Poetry is not meant to be read end-stopped.  Most of us came to understand that with Shakespeare.  But if we are not accustomed to reading poetry, we forget it.  And in forgetting it, we struggle with the lines, we struggle to have them make sense as individual lines, as fragments of meaning.  But a line in poetry is not necessarily a fragment of meaning--it is a visual trace of some of the important elements of the poem--rhyme, rhythm, meter.  In that visual traces some of the essentials of the poem are captured--some of the things that most make it a poem.  However, the visual trace can hide the real fluidity of the the thought and meaning.  And this is only captured when the poem is read first for its visual effect and then for the actual flow of the words.  This happens more often when we slow down and read as though reading aloud.  Then we must shift the stress to understand the relationships of the words.  Let's consider these lines:

for, having scanned,
Not heedlessly, the laws, and watched the forms
Of Nature, in that knowledge I possessed
A standard, often usefully applied,
Even when unconsciously, to things removed
From a familiar sympathy.
Let's read it carefully--

 "for, having scanned, not heedlessly, the laws. . . " and here the reader pauses and asks, "What laws?"  --and the answer is forthcoming--" and watched the forms of Nature. . ."  Ah, so the thought is around the law of forms of nature.  I've scanned the laws and watch the forms.  What next?  "In that knowledge I possessed a standard. . ."  In what knowledge?  The knowledge of laws and forms of nature.  We have from that knowledge a standard which is "often usefully applied,"  but notice how the poet leaves off the joining phrase that a prose artist might have used,  there is no "which was"  or "which is" between the two phrases.  So, it is often usefully applied "even when unconsciously."  So, Wordsworth may not have been aware that this standard was being brought into contact with the things that he was reading, but it was this standard that searched out the thought and judged it--even when this thought was among those "things removed from a familiar sympathy."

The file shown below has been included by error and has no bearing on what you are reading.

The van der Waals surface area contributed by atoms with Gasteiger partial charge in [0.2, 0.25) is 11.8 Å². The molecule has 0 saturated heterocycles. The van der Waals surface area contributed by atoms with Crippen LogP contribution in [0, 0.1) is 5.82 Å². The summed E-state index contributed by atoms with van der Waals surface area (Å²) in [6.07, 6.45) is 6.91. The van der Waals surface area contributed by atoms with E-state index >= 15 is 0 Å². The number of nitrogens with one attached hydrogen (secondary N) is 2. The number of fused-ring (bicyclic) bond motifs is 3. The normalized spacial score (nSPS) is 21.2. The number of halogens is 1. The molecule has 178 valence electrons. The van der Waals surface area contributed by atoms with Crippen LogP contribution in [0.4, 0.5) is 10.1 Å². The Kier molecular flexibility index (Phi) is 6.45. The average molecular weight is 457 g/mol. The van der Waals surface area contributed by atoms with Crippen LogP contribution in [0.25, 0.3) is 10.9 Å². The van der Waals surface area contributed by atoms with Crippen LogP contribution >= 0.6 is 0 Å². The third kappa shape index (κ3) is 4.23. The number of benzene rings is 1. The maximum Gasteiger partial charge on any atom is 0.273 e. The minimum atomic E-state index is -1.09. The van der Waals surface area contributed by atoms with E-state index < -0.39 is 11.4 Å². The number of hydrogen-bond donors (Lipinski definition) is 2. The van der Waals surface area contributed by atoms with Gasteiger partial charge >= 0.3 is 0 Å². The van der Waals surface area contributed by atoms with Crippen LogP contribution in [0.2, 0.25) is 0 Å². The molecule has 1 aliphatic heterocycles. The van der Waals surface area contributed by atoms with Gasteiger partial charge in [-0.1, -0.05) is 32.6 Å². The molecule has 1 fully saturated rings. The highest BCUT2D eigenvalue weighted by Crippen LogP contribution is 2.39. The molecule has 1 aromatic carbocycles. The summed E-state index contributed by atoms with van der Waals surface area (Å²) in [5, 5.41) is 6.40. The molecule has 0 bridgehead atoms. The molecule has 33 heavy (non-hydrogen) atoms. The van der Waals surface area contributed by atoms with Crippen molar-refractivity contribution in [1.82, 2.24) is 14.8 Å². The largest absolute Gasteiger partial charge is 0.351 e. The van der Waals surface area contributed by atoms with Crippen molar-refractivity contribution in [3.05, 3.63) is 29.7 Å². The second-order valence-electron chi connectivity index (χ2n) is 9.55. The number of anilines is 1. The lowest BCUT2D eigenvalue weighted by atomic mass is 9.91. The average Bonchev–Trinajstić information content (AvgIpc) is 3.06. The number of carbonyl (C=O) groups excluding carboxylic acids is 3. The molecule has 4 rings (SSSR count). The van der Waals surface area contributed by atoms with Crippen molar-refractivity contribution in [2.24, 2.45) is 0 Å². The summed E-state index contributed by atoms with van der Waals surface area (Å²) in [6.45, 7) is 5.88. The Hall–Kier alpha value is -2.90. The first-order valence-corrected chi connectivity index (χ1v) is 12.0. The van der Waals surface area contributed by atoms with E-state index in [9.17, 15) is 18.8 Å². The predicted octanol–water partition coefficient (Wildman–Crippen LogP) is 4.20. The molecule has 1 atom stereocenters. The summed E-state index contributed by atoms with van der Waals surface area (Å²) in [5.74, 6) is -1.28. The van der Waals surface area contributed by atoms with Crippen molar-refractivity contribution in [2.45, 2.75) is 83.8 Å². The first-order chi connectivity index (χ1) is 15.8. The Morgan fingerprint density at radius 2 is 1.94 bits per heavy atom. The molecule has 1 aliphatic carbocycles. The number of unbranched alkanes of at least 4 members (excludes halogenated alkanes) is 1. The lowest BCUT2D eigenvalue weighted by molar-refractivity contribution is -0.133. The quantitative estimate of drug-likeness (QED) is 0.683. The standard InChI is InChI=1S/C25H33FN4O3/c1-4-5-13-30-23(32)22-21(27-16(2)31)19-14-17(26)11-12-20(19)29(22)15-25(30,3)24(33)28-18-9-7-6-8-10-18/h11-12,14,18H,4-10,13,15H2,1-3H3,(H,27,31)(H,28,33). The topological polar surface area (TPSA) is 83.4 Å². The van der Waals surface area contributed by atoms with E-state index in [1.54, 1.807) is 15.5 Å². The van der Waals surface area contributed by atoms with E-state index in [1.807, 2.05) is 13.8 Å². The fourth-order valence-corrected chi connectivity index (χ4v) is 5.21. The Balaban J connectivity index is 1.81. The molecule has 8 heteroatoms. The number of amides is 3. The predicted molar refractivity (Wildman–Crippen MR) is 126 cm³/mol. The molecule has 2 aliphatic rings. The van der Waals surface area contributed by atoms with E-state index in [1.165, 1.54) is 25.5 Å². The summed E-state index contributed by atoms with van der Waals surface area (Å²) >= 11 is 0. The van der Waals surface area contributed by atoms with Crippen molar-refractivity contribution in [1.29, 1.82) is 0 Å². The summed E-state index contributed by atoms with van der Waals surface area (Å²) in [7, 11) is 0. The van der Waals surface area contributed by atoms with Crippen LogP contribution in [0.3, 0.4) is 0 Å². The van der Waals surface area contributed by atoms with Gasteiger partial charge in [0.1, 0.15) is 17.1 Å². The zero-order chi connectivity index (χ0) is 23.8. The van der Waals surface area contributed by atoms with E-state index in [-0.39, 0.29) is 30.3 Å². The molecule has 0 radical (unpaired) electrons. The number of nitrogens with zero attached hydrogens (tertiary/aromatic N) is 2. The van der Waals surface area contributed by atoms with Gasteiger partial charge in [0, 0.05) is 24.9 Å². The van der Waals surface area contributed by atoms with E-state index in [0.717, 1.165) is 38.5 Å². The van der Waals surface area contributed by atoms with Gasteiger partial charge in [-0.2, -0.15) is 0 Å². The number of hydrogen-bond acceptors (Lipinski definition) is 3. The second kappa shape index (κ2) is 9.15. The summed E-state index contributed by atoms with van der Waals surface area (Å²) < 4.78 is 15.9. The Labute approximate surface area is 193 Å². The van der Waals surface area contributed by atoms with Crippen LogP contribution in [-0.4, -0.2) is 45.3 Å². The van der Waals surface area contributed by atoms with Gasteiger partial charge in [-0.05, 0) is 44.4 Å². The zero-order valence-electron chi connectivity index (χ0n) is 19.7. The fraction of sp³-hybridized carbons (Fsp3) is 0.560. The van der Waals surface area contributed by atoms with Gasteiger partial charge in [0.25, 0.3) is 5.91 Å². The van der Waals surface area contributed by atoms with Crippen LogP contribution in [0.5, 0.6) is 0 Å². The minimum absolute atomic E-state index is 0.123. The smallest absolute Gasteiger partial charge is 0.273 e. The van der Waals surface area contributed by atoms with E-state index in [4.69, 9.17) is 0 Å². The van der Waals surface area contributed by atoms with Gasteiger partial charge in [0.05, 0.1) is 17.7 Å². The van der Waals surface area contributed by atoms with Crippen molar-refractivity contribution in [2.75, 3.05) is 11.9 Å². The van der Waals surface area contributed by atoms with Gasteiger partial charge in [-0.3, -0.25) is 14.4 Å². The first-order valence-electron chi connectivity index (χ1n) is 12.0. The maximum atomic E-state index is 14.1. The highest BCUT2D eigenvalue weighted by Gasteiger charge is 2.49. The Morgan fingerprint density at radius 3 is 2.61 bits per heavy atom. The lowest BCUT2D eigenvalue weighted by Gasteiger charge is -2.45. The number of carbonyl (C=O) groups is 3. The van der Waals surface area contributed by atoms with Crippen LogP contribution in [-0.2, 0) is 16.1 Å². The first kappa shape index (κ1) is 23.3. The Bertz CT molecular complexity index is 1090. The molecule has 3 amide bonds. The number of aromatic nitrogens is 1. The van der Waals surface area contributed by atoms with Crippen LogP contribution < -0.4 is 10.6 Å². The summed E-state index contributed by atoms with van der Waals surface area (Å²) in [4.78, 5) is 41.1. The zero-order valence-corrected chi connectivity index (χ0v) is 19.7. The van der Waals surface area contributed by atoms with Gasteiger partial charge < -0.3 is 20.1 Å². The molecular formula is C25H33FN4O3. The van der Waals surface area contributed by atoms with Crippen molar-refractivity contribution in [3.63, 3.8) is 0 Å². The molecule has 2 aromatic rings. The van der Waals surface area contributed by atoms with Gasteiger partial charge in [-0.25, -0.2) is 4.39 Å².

I hope this little guide offered to those who are poetry shy a way of breaking down the literal meaning of the poem, because first the lines must make some sort of literal sense--or in more contemporary poetry, perhaps provide a place from which to take flight (I seriously doubt that anyone can make any literal sense of "Altarwise by owl-light in the half-way house"  until contextualized by the whole poem.  And that is the other "trick" of reading poetry--it does not begin to mean until it is whole and taken whole.  It can sound and it can provoke emotions, but if one thinks that one has grasped the entire meaning through reading a line, one has missed one of the most valuable and interesting aspects of poetry.  It does not necessarily make sense line by line, but rather in the grasp of the whole.